Cite this article

NIDA. (2014, January 8). A Vaccine for Drug Abuse? Maybe Someday. Retrieved from

press ctrl+c to copy
Sara Bellum
January 8 2014
A young man getting an injection into his arm.

You’ve likely gotten vaccines for many different diseases, like measles, hepatitis B, and tetanus. But NIDA researchers hope that someday a vaccine will help people avoid drug abuse too.

New research has already led to a heroin vaccine that works by tricking the body’s immune system into thinking heroin is a bacteria or virus. Immune cells attack the drug and block it from entering the brain. That way, heroin can’t cause its addictive effects, such as the first rush of euphoria.

It has only been tested in animals so far, but such a vaccine could be vital in helping those who are trying to stop using heroin. By blocking the drug’s effects, the vaccine could cause heroin to lose its power over the person. As one researcher says, the vaccine would not necessarily stop the person from craving the drug, but it could help the person stay strong in moments when they’re feeling very tempted.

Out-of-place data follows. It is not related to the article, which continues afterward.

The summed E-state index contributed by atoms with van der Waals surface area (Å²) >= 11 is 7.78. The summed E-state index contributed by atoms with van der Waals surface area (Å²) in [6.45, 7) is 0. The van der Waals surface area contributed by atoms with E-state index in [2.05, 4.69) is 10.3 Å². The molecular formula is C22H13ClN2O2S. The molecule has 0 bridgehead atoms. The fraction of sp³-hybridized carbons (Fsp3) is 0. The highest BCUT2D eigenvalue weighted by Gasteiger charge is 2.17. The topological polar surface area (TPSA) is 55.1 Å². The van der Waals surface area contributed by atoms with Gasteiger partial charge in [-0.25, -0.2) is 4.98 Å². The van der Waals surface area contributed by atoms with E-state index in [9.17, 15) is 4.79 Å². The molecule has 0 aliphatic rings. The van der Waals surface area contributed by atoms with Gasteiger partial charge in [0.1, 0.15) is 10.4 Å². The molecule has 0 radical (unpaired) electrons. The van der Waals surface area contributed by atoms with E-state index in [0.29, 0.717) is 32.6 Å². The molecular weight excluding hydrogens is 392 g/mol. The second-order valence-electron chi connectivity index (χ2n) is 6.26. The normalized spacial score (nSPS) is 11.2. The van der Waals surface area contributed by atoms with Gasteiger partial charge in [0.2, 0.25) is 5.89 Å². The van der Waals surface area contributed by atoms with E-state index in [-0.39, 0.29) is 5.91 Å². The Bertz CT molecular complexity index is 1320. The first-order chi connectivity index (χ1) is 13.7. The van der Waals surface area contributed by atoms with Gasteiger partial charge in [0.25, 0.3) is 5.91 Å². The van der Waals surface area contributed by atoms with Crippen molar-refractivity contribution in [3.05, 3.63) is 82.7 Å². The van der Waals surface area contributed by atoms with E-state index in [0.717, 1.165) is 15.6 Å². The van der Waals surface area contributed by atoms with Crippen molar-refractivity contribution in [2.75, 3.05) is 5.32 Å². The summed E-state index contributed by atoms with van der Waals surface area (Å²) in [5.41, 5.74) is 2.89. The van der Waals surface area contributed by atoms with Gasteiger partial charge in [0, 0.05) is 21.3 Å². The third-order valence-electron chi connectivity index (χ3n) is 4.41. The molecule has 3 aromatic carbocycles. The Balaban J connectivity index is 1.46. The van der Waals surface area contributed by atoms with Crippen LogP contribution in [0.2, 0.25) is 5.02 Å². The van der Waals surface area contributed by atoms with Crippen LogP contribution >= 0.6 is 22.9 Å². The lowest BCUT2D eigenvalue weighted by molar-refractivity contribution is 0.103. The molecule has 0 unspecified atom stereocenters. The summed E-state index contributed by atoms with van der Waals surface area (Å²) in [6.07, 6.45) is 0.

Researchers are working to create vaccines for other drugs, like cocaine. You can watch an animation that shows how these vaccines might work:


Drug abuse vaccines are still a long way from being approved for people, and there are still a lot of questions about how they could be used. For instance, will only people already addicted to the drug get vaccinated? Could they also keep a person from starting to use a drug in the first place? Whatever the answer, vaccines offer a promising new way to fight drug abuse and addiction.